As for the "Joe Fan Bloggers," this site was started by a Globe & Mail sportswriter. Rob, who has a parent who was a journalist and understands the media a lot better than 90% of the people who work in it, is the only one who does work in another media capacity.

    -- Andrew and Greg Layson work for newspapers.

    -- Brian, Justin, Luke, Jared, Andrew and Evan have past or present involvement with campus newspapers.

    -- Mike A. has been a sports information director.

    -- Evan, Dave, Sean and Greg Layson commentate CIS games, either on radio, community television or SSN Canada.

    Point being, everyone has experience elsewhere that makes them a little more than "Joe Fan."

  12. Mr. Smith is a member of a shrinking fraternity of mainstream sports journalists, whose attention is largely focused on the NHL, NBA, MLB, CFL, and other pro sports, leaving amateur leagues, such as the CIS, high and dry in many markets.

    The 'Joe Fan Blogger' is usually a well-informed, dedicated, insightful, and constant writer who gives CIS Sport the richness of coverage and analysis it deserves. CIS schools are all aware how difficult it has become to get consistent coverage from print and electronic media, and every SID spends significant time in chasing a hook to gain more attention for their athletes and teams.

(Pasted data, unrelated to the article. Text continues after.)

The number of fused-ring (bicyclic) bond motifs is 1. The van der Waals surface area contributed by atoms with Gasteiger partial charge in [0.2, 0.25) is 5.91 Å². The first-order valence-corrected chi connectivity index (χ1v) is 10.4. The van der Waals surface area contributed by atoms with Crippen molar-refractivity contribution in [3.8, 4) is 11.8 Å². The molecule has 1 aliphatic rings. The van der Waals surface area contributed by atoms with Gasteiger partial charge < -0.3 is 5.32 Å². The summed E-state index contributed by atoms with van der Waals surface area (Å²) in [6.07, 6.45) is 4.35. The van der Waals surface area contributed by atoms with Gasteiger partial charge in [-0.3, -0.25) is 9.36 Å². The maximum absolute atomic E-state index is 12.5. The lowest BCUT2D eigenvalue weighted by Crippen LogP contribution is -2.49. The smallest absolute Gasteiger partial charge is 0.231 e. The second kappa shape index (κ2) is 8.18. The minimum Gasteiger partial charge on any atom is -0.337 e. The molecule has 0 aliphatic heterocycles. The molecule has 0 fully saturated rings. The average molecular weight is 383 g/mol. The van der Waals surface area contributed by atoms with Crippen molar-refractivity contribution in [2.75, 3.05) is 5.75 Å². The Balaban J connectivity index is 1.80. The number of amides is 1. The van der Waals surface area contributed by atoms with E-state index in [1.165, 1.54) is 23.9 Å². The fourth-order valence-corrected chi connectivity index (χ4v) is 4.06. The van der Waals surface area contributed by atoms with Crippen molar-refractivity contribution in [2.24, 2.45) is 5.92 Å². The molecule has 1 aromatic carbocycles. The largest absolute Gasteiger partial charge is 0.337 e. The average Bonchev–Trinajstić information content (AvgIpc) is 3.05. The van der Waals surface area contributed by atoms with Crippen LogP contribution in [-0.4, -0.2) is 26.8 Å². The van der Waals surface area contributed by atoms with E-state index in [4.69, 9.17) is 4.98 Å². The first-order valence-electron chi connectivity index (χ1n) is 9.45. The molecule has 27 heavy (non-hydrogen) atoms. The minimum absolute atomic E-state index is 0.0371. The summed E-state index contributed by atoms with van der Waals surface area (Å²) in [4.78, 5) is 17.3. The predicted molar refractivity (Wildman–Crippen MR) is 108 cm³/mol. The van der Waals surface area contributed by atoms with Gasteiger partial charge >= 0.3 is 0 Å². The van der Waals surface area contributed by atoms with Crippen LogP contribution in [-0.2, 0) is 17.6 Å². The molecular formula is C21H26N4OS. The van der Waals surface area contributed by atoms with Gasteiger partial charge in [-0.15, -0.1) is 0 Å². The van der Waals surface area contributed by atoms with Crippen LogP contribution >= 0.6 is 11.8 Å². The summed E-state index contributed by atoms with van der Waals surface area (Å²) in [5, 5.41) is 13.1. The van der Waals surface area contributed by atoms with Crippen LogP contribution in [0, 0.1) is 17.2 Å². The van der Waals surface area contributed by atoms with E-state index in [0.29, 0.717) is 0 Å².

Our alumni, fans, athletes, parents, and all other CIS supporters benefit greatly from team and school based blogs. The CIS BLOG, so well done by Neate Sager et al, does a wonderful job of coverage and commentary on so many fronts. One only has to think of how much we still miss Marek Wacyk's CISHOOPS.CA to realize the impact of a well done blog.

    Thanks to the writers of CIS blogs across the country ... we need more writing from teams and schools, not less. I wouldn't want to hold my breath waiting for Mr. Smith and his exalted colleagues to carry the ball.

  13. A Raven Maniac4/14/2010 5:02 pm

    Speaking of Mark Wacyk...
    Neate, could you possibly give us an update on how Mark is doing?
    It's been nearly four months since Mark entered his last post on his blog.
    I'm sure I speak for many readers when I say his work has been sorely missed
    for the last half of last season, and I am wondering how his
    recovery is progressing.

  14. Traded e-mails with Mark just today ... he says he's making good progress in his recovery and appreciates the thoughts.